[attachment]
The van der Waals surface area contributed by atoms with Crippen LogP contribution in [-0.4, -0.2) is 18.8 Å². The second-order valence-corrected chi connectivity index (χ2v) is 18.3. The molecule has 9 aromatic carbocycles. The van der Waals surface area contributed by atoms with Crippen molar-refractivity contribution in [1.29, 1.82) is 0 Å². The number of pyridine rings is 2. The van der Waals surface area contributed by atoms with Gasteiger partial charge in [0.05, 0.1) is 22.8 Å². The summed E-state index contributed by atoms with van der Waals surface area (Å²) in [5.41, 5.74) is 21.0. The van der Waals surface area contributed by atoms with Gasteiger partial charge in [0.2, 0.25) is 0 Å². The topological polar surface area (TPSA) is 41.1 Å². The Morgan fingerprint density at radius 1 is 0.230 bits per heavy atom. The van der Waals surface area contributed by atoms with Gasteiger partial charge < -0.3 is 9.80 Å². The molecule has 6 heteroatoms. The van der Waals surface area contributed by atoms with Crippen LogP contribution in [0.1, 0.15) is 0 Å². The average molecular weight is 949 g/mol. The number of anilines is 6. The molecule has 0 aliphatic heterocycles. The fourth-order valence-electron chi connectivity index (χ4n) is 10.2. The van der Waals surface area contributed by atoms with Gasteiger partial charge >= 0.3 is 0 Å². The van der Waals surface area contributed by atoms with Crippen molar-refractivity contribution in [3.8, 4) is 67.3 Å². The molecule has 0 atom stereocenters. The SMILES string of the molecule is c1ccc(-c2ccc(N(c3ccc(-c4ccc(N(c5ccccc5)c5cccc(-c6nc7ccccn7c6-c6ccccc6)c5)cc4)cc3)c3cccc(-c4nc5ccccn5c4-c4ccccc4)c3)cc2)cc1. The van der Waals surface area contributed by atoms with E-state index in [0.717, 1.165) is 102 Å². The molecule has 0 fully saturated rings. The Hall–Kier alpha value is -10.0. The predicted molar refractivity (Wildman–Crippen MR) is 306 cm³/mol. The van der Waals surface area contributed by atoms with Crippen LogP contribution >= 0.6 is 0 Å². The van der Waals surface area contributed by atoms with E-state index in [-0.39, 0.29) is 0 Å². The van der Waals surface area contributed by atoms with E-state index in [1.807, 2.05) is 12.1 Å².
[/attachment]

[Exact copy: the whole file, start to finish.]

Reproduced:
The van der Waals surface area contributed by atoms with Crippen LogP contribution in [-0.4, -0.2) is 18.8 Å². The second-order valence-corrected chi connectivity index (χ2v) is 18.3. The molecule has 9 aromatic carbocycles. The van der Waals surface area contributed by atoms with Crippen molar-refractivity contribution in [1.29, 1.82) is 0 Å². The number of pyridine rings is 2. The van der Waals surface area contributed by atoms with Gasteiger partial charge in [0.05, 0.1) is 22.8 Å². The summed E-state index contributed by atoms with van der Waals surface area (Å²) in [5.41, 5.74) is 21.0. The van der Waals surface area contributed by atoms with Gasteiger partial charge in [0.2, 0.25) is 0 Å². The topological polar surface area (TPSA) is 41.1 Å². The Morgan fingerprint density at radius 1 is 0.230 bits per heavy atom. The van der Waals surface area contributed by atoms with Gasteiger partial charge < -0.3 is 9.80 Å². The molecule has 6 heteroatoms. The van der Waals surface area contributed by atoms with Crippen LogP contribution in [0.1, 0.15) is 0 Å². The average molecular weight is 949 g/mol. The number of anilines is 6. The molecule has 0 aliphatic heterocycles. The fourth-order valence-electron chi connectivity index (χ4n) is 10.2. The van der Waals surface area contributed by atoms with Gasteiger partial charge >= 0.3 is 0 Å². The van der Waals surface area contributed by atoms with Crippen molar-refractivity contribution in [3.8, 4) is 67.3 Å². The molecule has 0 atom stereocenters. The SMILES string of the molecule is c1ccc(-c2ccc(N(c3ccc(-c4ccc(N(c5ccccc5)c5cccc(-c6nc7ccccn7c6-c6ccccc6)c5)cc4)cc3)c3cccc(-c4nc5ccccn5c4-c4ccccc4)c3)cc2)cc1. The van der Waals surface area contributed by atoms with E-state index in [0.717, 1.165) is 102 Å². The molecule has 0 fully saturated rings. The Hall–Kier alpha value is -10.0. The predicted molar refractivity (Wildman–Crippen MR) is 306 cm³/mol. The van der Waals surface area contributed by atoms with Crippen LogP contribution >= 0.6 is 0 Å². The van der Waals surface area contributed by atoms with E-state index in [-0.39, 0.29) is 0 Å². The van der Waals surface area contributed by atoms with E-state index in [1.807, 2.05) is 12.1 Å².